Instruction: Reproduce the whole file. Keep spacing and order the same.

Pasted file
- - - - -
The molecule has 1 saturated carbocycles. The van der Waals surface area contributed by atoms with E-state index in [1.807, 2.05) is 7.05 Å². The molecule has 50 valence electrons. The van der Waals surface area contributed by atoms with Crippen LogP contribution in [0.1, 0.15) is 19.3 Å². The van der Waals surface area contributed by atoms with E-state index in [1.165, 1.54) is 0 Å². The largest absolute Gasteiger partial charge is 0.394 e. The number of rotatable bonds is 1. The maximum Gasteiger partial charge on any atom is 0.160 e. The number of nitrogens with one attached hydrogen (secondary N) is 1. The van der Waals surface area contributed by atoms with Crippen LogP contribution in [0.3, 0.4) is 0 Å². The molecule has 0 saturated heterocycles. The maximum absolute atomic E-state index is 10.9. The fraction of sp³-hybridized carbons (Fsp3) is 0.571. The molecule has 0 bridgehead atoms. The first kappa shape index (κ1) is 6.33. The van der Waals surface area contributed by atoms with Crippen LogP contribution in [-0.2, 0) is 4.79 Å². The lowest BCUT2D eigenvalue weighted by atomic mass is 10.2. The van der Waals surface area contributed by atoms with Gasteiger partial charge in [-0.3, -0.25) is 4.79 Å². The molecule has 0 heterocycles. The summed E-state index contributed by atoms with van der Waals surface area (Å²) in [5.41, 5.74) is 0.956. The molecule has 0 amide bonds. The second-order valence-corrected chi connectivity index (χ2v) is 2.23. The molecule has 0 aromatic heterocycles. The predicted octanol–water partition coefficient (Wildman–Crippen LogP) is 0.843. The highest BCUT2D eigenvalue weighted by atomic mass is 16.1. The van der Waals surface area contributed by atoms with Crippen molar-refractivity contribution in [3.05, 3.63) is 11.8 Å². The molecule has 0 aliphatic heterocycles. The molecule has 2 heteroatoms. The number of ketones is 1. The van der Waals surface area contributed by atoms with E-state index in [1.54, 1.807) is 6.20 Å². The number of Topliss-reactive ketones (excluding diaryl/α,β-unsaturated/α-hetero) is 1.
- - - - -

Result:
The molecule has 1 saturated carbocycles. The van der Waals surface area contributed by atoms with E-state index in [1.807, 2.05) is 7.05 Å². The molecule has 50 valence electrons. The van der Waals surface area contributed by atoms with Crippen LogP contribution in [0.1, 0.15) is 19.3 Å². The van der Waals surface area contributed by atoms with E-state index in [1.165, 1.54) is 0 Å². The largest absolute Gasteiger partial charge is 0.394 e. The number of rotatable bonds is 1. The maximum Gasteiger partial charge on any atom is 0.160 e. The number of nitrogens with one attached hydrogen (secondary N) is 1. The van der Waals surface area contributed by atoms with Crippen LogP contribution in [0.3, 0.4) is 0 Å². The molecule has 0 saturated heterocycles. The maximum absolute atomic E-state index is 10.9. The fraction of sp³-hybridized carbons (Fsp3) is 0.571. The molecule has 0 bridgehead atoms. The first kappa shape index (κ1) is 6.33. The van der Waals surface area contributed by atoms with Crippen LogP contribution in [-0.2, 0) is 4.79 Å². The lowest BCUT2D eigenvalue weighted by atomic mass is 10.2. The van der Waals surface area contributed by atoms with Gasteiger partial charge in [-0.3, -0.25) is 4.79 Å². The molecule has 0 heterocycles. The summed E-state index contributed by atoms with van der Waals surface area (Å²) in [5.41, 5.74) is 0.956. The molecule has 0 amide bonds. The second-order valence-corrected chi connectivity index (χ2v) is 2.23. The molecule has 0 aromatic heterocycles. The predicted octanol–water partition coefficient (Wildman–Crippen LogP) is 0.843. The highest BCUT2D eigenvalue weighted by atomic mass is 16.1. The van der Waals surface area contributed by atoms with Crippen molar-refractivity contribution in [3.05, 3.63) is 11.8 Å². The molecule has 0 aliphatic heterocycles. The molecule has 2 heteroatoms. The number of ketones is 1. The van der Waals surface area contributed by atoms with E-state index in [1.54, 1.807) is 6.20 Å². The number of Topliss-reactive ketones (excluding diaryl/α,β-unsaturated/α-hetero) is 1.